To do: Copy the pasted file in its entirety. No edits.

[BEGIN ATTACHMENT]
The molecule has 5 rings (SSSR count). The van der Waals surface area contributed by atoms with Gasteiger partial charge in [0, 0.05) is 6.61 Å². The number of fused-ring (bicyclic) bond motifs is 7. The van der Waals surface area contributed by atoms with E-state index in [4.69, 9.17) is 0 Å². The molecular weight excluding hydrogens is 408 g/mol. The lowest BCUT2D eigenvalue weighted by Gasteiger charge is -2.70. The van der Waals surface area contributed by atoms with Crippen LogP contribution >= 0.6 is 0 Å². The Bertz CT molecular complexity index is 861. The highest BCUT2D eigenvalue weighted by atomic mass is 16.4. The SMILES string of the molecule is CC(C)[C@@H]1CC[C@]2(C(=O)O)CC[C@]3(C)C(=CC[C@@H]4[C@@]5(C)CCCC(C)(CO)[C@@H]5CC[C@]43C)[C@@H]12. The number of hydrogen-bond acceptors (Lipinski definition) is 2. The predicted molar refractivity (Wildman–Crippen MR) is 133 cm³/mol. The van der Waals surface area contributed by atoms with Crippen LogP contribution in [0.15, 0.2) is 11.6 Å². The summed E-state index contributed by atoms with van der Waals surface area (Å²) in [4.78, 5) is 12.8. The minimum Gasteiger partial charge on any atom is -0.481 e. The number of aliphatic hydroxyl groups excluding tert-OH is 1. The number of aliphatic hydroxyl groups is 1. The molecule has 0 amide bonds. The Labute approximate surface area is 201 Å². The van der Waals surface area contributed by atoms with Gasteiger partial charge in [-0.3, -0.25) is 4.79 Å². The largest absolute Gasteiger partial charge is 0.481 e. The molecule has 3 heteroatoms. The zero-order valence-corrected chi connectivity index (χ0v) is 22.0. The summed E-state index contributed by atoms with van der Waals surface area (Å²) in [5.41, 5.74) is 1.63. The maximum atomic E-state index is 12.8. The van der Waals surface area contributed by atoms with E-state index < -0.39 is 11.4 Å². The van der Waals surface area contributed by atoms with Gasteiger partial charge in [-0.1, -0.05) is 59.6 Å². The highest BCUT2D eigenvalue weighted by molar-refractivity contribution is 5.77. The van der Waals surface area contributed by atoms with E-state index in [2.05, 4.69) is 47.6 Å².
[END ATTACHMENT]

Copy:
The molecule has 5 rings (SSSR count). The van der Waals surface area contributed by atoms with Gasteiger partial charge in [0, 0.05) is 6.61 Å². The number of fused-ring (bicyclic) bond motifs is 7. The van der Waals surface area contributed by atoms with E-state index in [4.69, 9.17) is 0 Å². The molecular weight excluding hydrogens is 408 g/mol. The lowest BCUT2D eigenvalue weighted by Gasteiger charge is -2.70. The van der Waals surface area contributed by atoms with Crippen LogP contribution >= 0.6 is 0 Å². The Bertz CT molecular complexity index is 861. The highest BCUT2D eigenvalue weighted by atomic mass is 16.4. The SMILES string of the molecule is CC(C)[C@@H]1CC[C@]2(C(=O)O)CC[C@]3(C)C(=CC[C@@H]4[C@@]5(C)CCCC(C)(CO)[C@@H]5CC[C@]43C)[C@@H]12. The number of hydrogen-bond acceptors (Lipinski definition) is 2. The predicted molar refractivity (Wildman–Crippen MR) is 133 cm³/mol. The van der Waals surface area contributed by atoms with Crippen LogP contribution in [0.15, 0.2) is 11.6 Å². The summed E-state index contributed by atoms with van der Waals surface area (Å²) in [4.78, 5) is 12.8. The minimum Gasteiger partial charge on any atom is -0.481 e. The number of aliphatic hydroxyl groups excluding tert-OH is 1. The number of aliphatic hydroxyl groups is 1. The molecule has 0 amide bonds. The Labute approximate surface area is 201 Å². The van der Waals surface area contributed by atoms with Gasteiger partial charge in [-0.3, -0.25) is 4.79 Å². The largest absolute Gasteiger partial charge is 0.481 e. The molecule has 3 heteroatoms. The zero-order valence-corrected chi connectivity index (χ0v) is 22.0. The summed E-state index contributed by atoms with van der Waals surface area (Å²) in [5.41, 5.74) is 1.63. The maximum atomic E-state index is 12.8. The van der Waals surface area contributed by atoms with E-state index < -0.39 is 11.4 Å². The van der Waals surface area contributed by atoms with Gasteiger partial charge in [-0.1, -0.05) is 59.6 Å². The highest BCUT2D eigenvalue weighted by molar-refractivity contribution is 5.77. The van der Waals surface area contributed by atoms with E-state index in [2.05, 4.69) is 47.6 Å².